Thanks for the info!
Standard taps are usually pretty cheap (<$5), but the ski ones are pretty expensive through tognar, etc ($12). I tried to find info on the sizing of ski taps but couldnt really find anything conclusive. It might be a standard #12, but I would guess the threads-per-inch is far lower on ski screws than on standard machine screws. Some info I did find said tapping is mostly to make sure the screw goes in straight, so I figured I would just be careful.
I tried a pilot hole by putting a screw into one of the holes and taking it out to see if the plate bulged at the hole or other signs of deformation. The threads looked very clean so I just screwed the bindings on with a bit of grease in the holes. I'll keep an eye on them for a few days and if they loosen I'll switch to locktite.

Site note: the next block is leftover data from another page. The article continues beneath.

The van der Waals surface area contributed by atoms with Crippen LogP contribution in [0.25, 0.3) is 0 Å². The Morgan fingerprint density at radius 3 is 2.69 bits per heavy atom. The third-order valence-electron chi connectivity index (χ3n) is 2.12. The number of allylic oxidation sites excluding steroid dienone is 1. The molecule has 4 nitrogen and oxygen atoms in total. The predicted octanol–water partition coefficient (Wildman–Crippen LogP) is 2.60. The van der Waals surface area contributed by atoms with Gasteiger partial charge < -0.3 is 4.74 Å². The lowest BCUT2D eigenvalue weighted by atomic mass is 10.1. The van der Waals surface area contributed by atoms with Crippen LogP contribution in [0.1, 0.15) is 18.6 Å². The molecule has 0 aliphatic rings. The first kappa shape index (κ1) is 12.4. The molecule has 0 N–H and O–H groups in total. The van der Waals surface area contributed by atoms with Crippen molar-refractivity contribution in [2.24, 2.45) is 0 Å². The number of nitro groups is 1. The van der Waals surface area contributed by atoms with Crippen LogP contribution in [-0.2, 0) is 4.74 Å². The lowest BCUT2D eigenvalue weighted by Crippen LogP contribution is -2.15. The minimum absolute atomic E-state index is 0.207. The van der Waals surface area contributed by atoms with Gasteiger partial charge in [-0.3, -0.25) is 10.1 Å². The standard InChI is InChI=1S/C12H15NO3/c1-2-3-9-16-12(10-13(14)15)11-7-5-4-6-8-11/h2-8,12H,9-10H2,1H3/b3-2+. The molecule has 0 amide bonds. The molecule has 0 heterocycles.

Back in the day (early 80's), we used Elmer's wood glue for all skis, except for epoxy on the occasional PITA odd-ball like Hexcel or Molnar. The main purpose was to keep moisture out of the core. That's not an issue with plates, and with metal-to-metal contact, grease is the way to go. Thanks for that tip, waxman.
Not that FIS regulations matter to me, but I was curious. The heel-boot contact distance from base of ski, with lifter, was pretty much dead-on 55mm, the FIS limit. The toe is lower, around 47mm or so, I didn't pay quite as much attention once I saw it was clearly lower.
I adjusted forward pressue by moving the screw in flush with the top of the notch in the housing. I got very snappy toe return. If this is not correct, please let me know. Though I was Look certified for 7 years, it's been almost exactly 2 decades since I last adjusted a pair of Looks.
Surprising how little they've changed.